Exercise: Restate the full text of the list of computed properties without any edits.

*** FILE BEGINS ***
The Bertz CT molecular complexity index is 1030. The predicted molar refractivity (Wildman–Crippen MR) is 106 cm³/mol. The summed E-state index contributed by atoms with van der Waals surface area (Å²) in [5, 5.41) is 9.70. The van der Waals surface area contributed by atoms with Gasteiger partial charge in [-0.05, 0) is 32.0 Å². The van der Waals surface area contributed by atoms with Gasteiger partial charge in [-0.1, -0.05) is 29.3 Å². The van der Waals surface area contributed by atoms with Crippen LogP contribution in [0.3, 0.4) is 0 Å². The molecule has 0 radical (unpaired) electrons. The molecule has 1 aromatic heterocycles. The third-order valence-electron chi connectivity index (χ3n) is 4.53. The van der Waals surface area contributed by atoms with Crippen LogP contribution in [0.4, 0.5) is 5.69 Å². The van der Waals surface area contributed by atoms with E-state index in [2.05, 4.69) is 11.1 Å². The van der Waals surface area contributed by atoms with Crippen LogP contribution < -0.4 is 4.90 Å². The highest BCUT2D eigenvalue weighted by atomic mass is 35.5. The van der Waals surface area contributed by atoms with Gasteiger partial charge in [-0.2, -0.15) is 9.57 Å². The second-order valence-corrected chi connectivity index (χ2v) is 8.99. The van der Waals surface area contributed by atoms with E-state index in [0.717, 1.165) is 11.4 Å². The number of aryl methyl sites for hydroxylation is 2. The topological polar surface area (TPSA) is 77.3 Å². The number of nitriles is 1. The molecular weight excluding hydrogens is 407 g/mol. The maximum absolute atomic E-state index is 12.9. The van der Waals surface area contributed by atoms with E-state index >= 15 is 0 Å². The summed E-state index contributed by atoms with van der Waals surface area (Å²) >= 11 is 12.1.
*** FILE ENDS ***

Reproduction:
The Bertz CT molecular complexity index is 1030. The predicted molar refractivity (Wildman–Crippen MR) is 106 cm³/mol. The summed E-state index contributed by atoms with van der Waals surface area (Å²) in [5, 5.41) is 9.70. The van der Waals surface area contributed by atoms with Gasteiger partial charge in [-0.05, 0) is 32.0 Å². The van der Waals surface area contributed by atoms with Gasteiger partial charge in [-0.1, -0.05) is 29.3 Å². The van der Waals surface area contributed by atoms with Crippen LogP contribution in [0.3, 0.4) is 0 Å². The molecule has 0 radical (unpaired) electrons. The molecule has 1 aromatic heterocycles. The third-order valence-electron chi connectivity index (χ3n) is 4.53. The van der Waals surface area contributed by atoms with Crippen LogP contribution in [0.4, 0.5) is 5.69 Å². The van der Waals surface area contributed by atoms with E-state index in [2.05, 4.69) is 11.1 Å². The van der Waals surface area contributed by atoms with Crippen LogP contribution < -0.4 is 4.90 Å². The highest BCUT2D eigenvalue weighted by atomic mass is 35.5. The van der Waals surface area contributed by atoms with Gasteiger partial charge in [-0.2, -0.15) is 9.57 Å². The second-order valence-corrected chi connectivity index (χ2v) is 8.99. The van der Waals surface area contributed by atoms with E-state index in [0.717, 1.165) is 11.4 Å². The number of aryl methyl sites for hydroxylation is 2. The topological polar surface area (TPSA) is 77.3 Å². The number of nitriles is 1. The molecular weight excluding hydrogens is 407 g/mol. The maximum absolute atomic E-state index is 12.9. The van der Waals surface area contributed by atoms with E-state index >= 15 is 0 Å². The summed E-state index contributed by atoms with van der Waals surface area (Å²) >= 11 is 12.1.